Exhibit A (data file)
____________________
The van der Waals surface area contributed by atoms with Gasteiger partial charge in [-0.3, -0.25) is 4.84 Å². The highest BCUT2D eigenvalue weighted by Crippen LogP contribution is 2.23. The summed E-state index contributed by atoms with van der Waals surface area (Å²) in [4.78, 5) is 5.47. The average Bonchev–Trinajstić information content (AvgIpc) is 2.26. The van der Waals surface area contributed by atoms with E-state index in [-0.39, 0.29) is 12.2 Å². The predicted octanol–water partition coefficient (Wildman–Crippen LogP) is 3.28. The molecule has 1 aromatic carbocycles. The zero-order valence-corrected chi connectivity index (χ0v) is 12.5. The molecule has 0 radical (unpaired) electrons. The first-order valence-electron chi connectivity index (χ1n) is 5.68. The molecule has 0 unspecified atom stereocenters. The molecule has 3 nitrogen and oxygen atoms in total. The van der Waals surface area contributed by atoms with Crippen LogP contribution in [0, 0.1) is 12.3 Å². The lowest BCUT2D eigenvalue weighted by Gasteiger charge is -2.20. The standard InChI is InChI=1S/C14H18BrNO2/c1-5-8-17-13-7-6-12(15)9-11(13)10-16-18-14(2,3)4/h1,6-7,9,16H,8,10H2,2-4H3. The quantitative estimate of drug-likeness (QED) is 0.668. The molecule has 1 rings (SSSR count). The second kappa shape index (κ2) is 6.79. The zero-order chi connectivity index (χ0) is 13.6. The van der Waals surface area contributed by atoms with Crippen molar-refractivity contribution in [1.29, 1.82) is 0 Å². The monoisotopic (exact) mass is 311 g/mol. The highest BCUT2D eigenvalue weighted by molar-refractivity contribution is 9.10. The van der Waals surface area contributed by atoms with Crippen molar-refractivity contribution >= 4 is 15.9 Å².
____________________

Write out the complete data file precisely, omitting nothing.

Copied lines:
The van der Waals surface area contributed by atoms with Gasteiger partial charge in [-0.3, -0.25) is 4.84 Å². The highest BCUT2D eigenvalue weighted by Crippen LogP contribution is 2.23. The summed E-state index contributed by atoms with van der Waals surface area (Å²) in [4.78, 5) is 5.47. The average Bonchev–Trinajstić information content (AvgIpc) is 2.26. The van der Waals surface area contributed by atoms with E-state index in [-0.39, 0.29) is 12.2 Å². The predicted octanol–water partition coefficient (Wildman–Crippen LogP) is 3.28. The molecule has 1 aromatic carbocycles. The zero-order valence-corrected chi connectivity index (χ0v) is 12.5. The molecule has 0 radical (unpaired) electrons. The first-order valence-electron chi connectivity index (χ1n) is 5.68. The molecule has 0 unspecified atom stereocenters. The molecule has 3 nitrogen and oxygen atoms in total. The van der Waals surface area contributed by atoms with Crippen LogP contribution in [0, 0.1) is 12.3 Å². The lowest BCUT2D eigenvalue weighted by Gasteiger charge is -2.20. The standard InChI is InChI=1S/C14H18BrNO2/c1-5-8-17-13-7-6-12(15)9-11(13)10-16-18-14(2,3)4/h1,6-7,9,16H,8,10H2,2-4H3. The quantitative estimate of drug-likeness (QED) is 0.668. The molecule has 1 rings (SSSR count). The second kappa shape index (κ2) is 6.79. The zero-order chi connectivity index (χ0) is 13.6. The van der Waals surface area contributed by atoms with Crippen molar-refractivity contribution in [1.29, 1.82) is 0 Å². The monoisotopic (exact) mass is 311 g/mol. The highest BCUT2D eigenvalue weighted by molar-refractivity contribution is 9.10. The van der Waals surface area contributed by atoms with Crippen molar-refractivity contribution >= 4 is 15.9 Å².